Cartoon: Oh, the Macedonia Naming Issue

[Policy.mk regularly publishes cartoons by Petar Jankov, a former musician and a renowned Macedonian cartoon artist.]

Much has been written about the Macedonian naming dispute. We propose this entry by CRPM’s president Zhidas Daskalvoski for a comprehensive overview of the dispute.

This week’s cartoon is inspired by the awkward reality Macedonia faces: the necessity of achieving a compromise for the name, has become an inevitable factor for its Euro-Atlantic integration.

[click on the image for full size]

What Is in a Name? The Macedonian Issue at Hand

[by Zhidas Daskalovski, PhD, CRPM President, originally published in European Union Foreign Affairs Journal, N 1/2010 (March 2010)]

In October, 2009, the European Commission recommended opening negotiations for membership with Macedonia, the southernmost for-mer Yugoslav republic. As at the 2008 NATO Summit in Bucharest NATO leaders refused Macedonia an invitation to join the alliance after Greece de facto vetoed the decision in a dispute over the repub-lic‘s name, it is not clear when, or if, EU membership negotiations would start. The NATO blockade was made although Greece was obliged by the Interim Agreement signed with Macedonia under the auspices of the UN in 1995 not to block the admission of its northern neighbor to international organizations if it was to apply under the temporary reference used within the UN. The basic dispute between the Greeks and Macedonians concerns which nation may properly use the term ―Macedonia.‖ In a dubious legal procedure Macedonia was admitted to UN membership in April 1993 by the General Assembly Resolution 47/225 (1993), under the provision that it be “provisionally referred to for all purposes within the United Nations as the former Yugos-lav Republic of Macedonia, pending settlement of the difference that has arisen over the name of the State.” Macedonian governments have since committed to adhere to a UN process to discuss a possible solution to the “name dispute‖ although the additional conditions related to the name of the state constitute violations of the Article 4(1) of the UN Charter as interpreted by the Advisory opinion of ICJ, of 28 May, 1948, accepted by the General Assembly Resolu-tion 197/III of 1948).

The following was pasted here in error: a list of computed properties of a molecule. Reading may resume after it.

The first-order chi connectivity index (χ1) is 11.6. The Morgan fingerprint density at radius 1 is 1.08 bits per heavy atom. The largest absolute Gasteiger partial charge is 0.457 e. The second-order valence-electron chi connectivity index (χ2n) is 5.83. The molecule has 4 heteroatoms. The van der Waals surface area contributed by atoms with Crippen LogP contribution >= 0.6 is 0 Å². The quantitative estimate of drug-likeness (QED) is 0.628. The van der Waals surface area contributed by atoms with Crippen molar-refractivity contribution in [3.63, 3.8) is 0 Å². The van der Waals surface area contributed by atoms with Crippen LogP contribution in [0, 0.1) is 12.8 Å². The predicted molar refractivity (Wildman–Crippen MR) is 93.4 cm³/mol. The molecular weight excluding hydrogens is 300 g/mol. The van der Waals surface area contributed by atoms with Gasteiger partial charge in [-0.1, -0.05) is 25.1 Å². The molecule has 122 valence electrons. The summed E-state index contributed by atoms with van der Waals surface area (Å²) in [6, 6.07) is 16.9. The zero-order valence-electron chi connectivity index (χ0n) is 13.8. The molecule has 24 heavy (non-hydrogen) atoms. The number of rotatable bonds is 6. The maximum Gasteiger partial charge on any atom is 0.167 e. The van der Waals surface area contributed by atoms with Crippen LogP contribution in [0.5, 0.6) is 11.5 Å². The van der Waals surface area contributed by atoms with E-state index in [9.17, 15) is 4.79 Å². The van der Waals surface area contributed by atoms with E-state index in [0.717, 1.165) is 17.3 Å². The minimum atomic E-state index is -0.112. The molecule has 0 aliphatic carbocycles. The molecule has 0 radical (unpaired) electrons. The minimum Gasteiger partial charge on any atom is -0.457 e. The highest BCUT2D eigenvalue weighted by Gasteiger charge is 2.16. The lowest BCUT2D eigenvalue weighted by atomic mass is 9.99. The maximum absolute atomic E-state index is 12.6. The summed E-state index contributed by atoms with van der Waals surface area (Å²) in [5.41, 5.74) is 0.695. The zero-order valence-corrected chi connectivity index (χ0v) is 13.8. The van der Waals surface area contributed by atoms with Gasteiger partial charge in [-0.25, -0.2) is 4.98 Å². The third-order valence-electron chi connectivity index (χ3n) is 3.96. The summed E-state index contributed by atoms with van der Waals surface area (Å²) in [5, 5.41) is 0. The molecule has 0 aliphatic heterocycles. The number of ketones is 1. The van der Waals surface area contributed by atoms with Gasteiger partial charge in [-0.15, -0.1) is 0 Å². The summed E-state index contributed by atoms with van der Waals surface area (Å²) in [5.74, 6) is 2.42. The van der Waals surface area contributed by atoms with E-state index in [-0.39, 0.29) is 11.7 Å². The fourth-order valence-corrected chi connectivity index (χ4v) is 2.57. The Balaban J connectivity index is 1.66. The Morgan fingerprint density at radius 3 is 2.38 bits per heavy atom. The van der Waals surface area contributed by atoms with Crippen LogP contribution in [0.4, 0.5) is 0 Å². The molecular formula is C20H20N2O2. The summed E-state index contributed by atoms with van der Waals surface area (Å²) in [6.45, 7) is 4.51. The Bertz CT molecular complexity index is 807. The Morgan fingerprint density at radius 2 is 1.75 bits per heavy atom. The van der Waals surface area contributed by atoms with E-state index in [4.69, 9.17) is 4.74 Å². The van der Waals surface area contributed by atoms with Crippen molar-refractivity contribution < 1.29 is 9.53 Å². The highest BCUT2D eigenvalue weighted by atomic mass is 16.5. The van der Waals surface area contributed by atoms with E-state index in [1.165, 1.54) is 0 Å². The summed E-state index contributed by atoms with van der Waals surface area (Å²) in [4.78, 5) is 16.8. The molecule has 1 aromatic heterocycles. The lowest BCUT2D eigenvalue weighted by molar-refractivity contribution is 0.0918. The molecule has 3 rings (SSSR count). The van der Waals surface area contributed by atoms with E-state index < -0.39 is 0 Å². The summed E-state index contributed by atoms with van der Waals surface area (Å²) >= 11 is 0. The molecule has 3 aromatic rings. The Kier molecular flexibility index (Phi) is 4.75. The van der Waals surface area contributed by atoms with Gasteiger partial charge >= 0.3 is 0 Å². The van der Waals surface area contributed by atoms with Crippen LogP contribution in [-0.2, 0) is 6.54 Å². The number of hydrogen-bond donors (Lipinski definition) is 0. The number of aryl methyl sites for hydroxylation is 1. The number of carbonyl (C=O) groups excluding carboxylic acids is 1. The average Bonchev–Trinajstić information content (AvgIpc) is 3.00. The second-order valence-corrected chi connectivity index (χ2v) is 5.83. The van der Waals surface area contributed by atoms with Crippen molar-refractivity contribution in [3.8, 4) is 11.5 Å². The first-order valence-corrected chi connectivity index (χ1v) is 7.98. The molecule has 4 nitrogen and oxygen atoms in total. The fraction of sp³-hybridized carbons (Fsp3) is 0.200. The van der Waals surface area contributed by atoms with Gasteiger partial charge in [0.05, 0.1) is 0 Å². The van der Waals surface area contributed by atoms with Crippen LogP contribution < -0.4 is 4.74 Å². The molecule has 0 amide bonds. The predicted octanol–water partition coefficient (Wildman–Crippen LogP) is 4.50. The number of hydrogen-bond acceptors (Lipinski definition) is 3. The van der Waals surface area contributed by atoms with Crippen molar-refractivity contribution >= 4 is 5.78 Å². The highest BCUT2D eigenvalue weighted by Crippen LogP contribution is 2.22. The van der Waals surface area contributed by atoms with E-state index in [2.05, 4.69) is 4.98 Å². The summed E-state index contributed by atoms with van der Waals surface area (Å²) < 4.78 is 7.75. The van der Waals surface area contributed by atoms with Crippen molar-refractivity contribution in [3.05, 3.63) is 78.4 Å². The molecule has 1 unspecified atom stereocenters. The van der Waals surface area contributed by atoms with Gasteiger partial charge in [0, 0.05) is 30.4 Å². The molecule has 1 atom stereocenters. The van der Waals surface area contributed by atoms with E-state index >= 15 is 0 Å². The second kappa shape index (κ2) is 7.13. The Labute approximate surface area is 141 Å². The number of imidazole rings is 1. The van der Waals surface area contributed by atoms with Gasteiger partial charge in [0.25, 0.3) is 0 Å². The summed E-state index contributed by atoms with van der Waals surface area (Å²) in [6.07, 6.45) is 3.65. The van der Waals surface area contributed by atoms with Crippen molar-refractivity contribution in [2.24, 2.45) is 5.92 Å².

The U.N. negotiator, Matthew Nimetz, is trying to reach an agreement and has made various recommendations to the parties involved. Athens insists Macedonia add a ‗qualifier‘ to its constitutional name to differentiate the country from the northern province of Greece bearing the same name. To most Greeks the use of the term ―Macedonia‖ – the name of an ancient kingdom ruled most famously by Alexander the Great and encompassing most of the Helle-nistic world – violates the national narrative of Greece and seems to imply an entitlement to the entire legacy (and even geography) of historic Macedonia. The Greeks feel their identity and historical and cultural legitimacy is questioned. Macedonians argue that the right to eth-nicity, nationality and to identity is a fundamental principle of international law, a central te-net of the international order. Macedonian citizens instinctively know what is at stake, a ma-jority consistently opting against changes of the name even if NATO membership is at stake at various polls conducted since 2008.